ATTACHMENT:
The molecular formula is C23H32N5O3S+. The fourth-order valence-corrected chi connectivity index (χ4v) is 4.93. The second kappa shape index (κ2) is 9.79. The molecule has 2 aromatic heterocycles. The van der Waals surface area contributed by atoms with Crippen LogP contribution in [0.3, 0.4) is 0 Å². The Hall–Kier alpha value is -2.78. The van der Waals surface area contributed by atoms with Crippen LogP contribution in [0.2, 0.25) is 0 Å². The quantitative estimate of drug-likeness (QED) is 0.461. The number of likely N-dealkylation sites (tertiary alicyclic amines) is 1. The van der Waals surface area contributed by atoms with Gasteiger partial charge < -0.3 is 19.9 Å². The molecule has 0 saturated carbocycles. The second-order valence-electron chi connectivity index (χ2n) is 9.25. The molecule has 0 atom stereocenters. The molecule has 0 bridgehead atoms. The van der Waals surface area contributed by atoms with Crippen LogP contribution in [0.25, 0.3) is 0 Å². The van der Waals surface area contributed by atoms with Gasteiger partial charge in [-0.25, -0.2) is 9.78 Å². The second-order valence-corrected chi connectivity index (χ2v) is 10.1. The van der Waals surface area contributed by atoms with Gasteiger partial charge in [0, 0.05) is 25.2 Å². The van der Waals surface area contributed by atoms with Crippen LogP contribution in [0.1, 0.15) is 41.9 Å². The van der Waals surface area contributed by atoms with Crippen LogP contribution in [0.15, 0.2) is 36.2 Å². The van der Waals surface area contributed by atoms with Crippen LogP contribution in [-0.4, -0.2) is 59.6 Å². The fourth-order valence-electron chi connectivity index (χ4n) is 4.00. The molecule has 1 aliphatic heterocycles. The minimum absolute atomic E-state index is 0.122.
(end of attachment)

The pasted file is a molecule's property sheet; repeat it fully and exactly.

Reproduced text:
The molecular formula is C23H32N5O3S+. The fourth-order valence-corrected chi connectivity index (χ4v) is 4.93. The second kappa shape index (κ2) is 9.79. The molecule has 2 aromatic heterocycles. The van der Waals surface area contributed by atoms with Crippen LogP contribution in [0.3, 0.4) is 0 Å². The Hall–Kier alpha value is -2.78. The van der Waals surface area contributed by atoms with Crippen LogP contribution in [0.2, 0.25) is 0 Å². The quantitative estimate of drug-likeness (QED) is 0.461. The number of likely N-dealkylation sites (tertiary alicyclic amines) is 1. The van der Waals surface area contributed by atoms with Gasteiger partial charge < -0.3 is 19.9 Å². The molecule has 0 saturated carbocycles. The second-order valence-electron chi connectivity index (χ2n) is 9.25. The molecule has 0 atom stereocenters. The molecule has 0 bridgehead atoms. The van der Waals surface area contributed by atoms with Crippen LogP contribution in [0.25, 0.3) is 0 Å². The van der Waals surface area contributed by atoms with Gasteiger partial charge in [-0.25, -0.2) is 9.78 Å². The second-order valence-corrected chi connectivity index (χ2v) is 10.1. The van der Waals surface area contributed by atoms with Gasteiger partial charge in [0, 0.05) is 25.2 Å². The van der Waals surface area contributed by atoms with Crippen LogP contribution in [0.1, 0.15) is 41.9 Å². The van der Waals surface area contributed by atoms with Crippen LogP contribution in [0.15, 0.2) is 36.2 Å². The van der Waals surface area contributed by atoms with Crippen LogP contribution in [-0.4, -0.2) is 59.6 Å². The fourth-order valence-electron chi connectivity index (χ4n) is 4.00. The molecule has 1 aliphatic heterocycles. The minimum absolute atomic E-state index is 0.122.